Soundset 2011

The tagline for Soundset 2011 is “A Festival of Hip Hop,” which is a modest description for the full-on celebration Soundset has become in the last four years. Created by Minneapolis record label Rhymesayers Entertainment in 2008, Soundset has grown from a show in a downtown Minneapolis parking lot to the largest hip hop festival in the Midwest, bringing nearly 20,000 to the outskirts of a south Minneapolis suburb on May 29.

This was my first year for Soundset and I didn’t know what to expect besides a little rain that had been predicted. While there were a few people in the 50-60 year old range, the crowd was predominately young, teens to 20-somethings. But age didn’t matter. The crowd was open and friendly, sharing the love of music with fist bumps and dancing in the mud. At one point when two young women started talking with me about their experience of meeting phenom rapper Mac Miller, one of the girls asked how old I was. When I told her she squealed “You’re the same age as my mom!” And I could tell it was a compliment.

Today Soundset asked its Facebook fans what their favorite part was from the festival. I paused to think about the question, seeing if I could pin-point down one moment. Instead, the word “celebration” kept coming to mind. In addition to 10 hours of non-stop hip hop, Soundset featured a live painting wall where you could watch graphic artists show off their work. There was a skateboard ramp for demonstrations and a final showdown. There was a sponsored DJ academy where anyone could try their hand at scratching. Professional DJs kept the beats booming in the Elements tent, while “B-Boys and B-Girls” (known as breakdancers in my day) threw down their moves.

While big name headliners like Big Boi and De La Soul were part of the festival this year, Rhymesayers works hard to keep Soundset a Minnesota focused event, highlighting their signed artists. Meet and greets are also a part of the plan to bring the music to the masses. Rhymesayers had meet and greet tents set up in both VIP and general areas, and other artists were selling their CDs and shirts in standalone tents. I have never been to a festival where I could walk up to an artist and chat them up. But at Soundset its the norm.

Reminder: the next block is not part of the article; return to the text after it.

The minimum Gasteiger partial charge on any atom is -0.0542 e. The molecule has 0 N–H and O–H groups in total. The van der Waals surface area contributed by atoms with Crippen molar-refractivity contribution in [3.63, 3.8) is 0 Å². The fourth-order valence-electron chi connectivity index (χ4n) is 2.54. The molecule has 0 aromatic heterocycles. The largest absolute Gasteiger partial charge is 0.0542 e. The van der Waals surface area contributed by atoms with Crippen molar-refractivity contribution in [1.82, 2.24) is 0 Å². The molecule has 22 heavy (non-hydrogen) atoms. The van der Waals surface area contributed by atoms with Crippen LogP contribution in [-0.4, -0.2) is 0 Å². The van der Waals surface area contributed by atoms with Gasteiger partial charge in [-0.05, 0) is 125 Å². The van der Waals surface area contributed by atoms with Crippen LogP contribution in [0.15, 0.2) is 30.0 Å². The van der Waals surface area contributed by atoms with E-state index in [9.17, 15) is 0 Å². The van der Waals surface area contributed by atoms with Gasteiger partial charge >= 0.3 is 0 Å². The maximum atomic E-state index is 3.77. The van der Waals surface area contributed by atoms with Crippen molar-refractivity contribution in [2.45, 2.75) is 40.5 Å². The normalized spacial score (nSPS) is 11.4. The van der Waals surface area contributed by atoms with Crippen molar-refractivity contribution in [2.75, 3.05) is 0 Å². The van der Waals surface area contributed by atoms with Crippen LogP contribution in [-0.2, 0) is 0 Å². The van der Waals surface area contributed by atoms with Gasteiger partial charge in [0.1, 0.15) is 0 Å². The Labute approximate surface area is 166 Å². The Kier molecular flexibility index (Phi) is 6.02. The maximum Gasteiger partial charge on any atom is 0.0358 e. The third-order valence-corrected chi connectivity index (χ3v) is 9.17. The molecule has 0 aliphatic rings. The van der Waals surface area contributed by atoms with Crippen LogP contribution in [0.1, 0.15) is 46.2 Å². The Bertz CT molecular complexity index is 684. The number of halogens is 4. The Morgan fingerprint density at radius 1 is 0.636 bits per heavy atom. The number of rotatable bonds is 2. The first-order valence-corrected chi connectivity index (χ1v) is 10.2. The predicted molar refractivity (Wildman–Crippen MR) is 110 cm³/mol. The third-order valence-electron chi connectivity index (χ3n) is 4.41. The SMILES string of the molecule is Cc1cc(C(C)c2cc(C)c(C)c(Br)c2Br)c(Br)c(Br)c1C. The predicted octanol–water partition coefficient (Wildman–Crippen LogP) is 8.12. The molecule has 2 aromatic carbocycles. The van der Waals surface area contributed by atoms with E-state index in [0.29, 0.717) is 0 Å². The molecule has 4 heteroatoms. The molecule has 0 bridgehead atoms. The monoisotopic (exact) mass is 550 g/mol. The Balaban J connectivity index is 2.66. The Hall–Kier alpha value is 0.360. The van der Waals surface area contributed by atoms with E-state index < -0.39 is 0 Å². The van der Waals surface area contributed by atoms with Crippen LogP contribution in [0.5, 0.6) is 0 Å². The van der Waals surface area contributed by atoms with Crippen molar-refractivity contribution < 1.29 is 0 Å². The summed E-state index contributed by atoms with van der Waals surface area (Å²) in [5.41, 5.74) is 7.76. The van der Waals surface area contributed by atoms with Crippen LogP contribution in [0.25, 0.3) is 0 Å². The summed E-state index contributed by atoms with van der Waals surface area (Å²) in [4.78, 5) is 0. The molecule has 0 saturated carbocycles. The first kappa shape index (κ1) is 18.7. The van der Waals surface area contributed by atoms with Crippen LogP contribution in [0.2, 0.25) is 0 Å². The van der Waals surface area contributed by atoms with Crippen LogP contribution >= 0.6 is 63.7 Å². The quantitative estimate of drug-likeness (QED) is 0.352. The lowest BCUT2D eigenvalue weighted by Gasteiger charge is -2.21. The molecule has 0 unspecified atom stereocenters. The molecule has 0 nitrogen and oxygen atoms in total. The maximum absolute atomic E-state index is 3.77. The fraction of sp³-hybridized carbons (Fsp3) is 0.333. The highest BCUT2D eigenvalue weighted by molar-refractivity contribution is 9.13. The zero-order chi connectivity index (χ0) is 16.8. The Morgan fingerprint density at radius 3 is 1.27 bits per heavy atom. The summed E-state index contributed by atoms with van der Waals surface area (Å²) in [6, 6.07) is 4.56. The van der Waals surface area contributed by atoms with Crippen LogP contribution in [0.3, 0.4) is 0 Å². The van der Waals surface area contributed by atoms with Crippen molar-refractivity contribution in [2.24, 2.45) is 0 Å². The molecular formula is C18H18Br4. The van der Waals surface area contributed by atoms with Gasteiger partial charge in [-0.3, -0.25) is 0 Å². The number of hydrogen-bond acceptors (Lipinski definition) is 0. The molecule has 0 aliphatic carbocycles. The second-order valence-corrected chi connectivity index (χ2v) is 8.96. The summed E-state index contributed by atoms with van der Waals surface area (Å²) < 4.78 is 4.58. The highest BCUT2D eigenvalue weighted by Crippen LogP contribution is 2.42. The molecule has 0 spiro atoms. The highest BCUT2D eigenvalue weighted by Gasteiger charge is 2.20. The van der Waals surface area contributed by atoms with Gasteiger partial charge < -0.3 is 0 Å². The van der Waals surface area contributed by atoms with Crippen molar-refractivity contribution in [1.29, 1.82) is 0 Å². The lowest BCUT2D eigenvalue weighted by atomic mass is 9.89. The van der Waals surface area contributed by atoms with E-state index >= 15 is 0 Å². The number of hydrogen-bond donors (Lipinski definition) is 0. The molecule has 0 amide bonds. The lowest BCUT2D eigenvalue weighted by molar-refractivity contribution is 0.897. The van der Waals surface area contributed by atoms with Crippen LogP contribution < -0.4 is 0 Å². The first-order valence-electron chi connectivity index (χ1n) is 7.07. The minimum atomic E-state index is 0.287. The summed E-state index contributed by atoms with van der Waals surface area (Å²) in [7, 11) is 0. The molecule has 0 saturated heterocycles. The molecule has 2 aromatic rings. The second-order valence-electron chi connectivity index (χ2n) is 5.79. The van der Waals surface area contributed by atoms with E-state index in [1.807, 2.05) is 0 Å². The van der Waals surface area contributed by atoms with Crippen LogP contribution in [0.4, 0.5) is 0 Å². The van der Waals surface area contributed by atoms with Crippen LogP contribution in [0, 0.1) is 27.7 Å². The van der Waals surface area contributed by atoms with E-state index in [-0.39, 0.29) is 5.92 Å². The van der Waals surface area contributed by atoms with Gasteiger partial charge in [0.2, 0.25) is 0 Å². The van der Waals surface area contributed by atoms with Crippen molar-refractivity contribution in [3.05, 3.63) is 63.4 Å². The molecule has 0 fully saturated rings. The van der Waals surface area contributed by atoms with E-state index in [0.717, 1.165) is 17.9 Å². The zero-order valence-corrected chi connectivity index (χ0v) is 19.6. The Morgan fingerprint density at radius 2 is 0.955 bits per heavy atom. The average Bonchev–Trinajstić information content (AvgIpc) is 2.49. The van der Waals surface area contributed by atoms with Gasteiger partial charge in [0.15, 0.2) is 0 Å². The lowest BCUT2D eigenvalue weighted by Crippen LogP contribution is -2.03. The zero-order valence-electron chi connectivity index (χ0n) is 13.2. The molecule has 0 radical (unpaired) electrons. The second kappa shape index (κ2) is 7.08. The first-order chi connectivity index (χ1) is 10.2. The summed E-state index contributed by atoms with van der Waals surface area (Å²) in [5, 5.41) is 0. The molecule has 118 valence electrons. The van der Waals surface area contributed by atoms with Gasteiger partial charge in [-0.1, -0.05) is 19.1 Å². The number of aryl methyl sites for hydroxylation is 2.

If you’re thinking about Soundset 2012, there are a few things to consider.

  1. VIP tickets are not terribly expensive considering the festival is 10-hours long, and there’s a goodie bag of fun stuff included. The private VIP section has bleacher seating, lounge seating, its own food and beverage area, smaller lines for meet and greets, and above all, VIP Biffs.
  2. Wear comfortable shoes that you don’t care about or that can be hosed off easily. They will get trashed in the mud, but that’s part of the fun.
  3. Back to those Biffs. Even if you have VIP tickets, do yourself a favor and buy a travel roll of Charmin for your bag. By the end of the day, every Biff is out of toilet paper.
  4. If someone is handing out free CDs, take one. You never know what new music you could be exposed to.
  5. Always have a Sharpie on your person. Many of the artists are more than gracious enough to spontaneously give autographs out.

Fans pose with one of my new favorite hip hop artists, Grieves and Budo.

Thankfully husband had a Sharpie on hand when he had a chance encounter with Minneapolis favorite, Brother Ali. The Brother signed husband’s “Zen and the Art of Motorcycle Maintenance” he had packed along for the day. If anyone can translate the phrase in Arabic, let me know!

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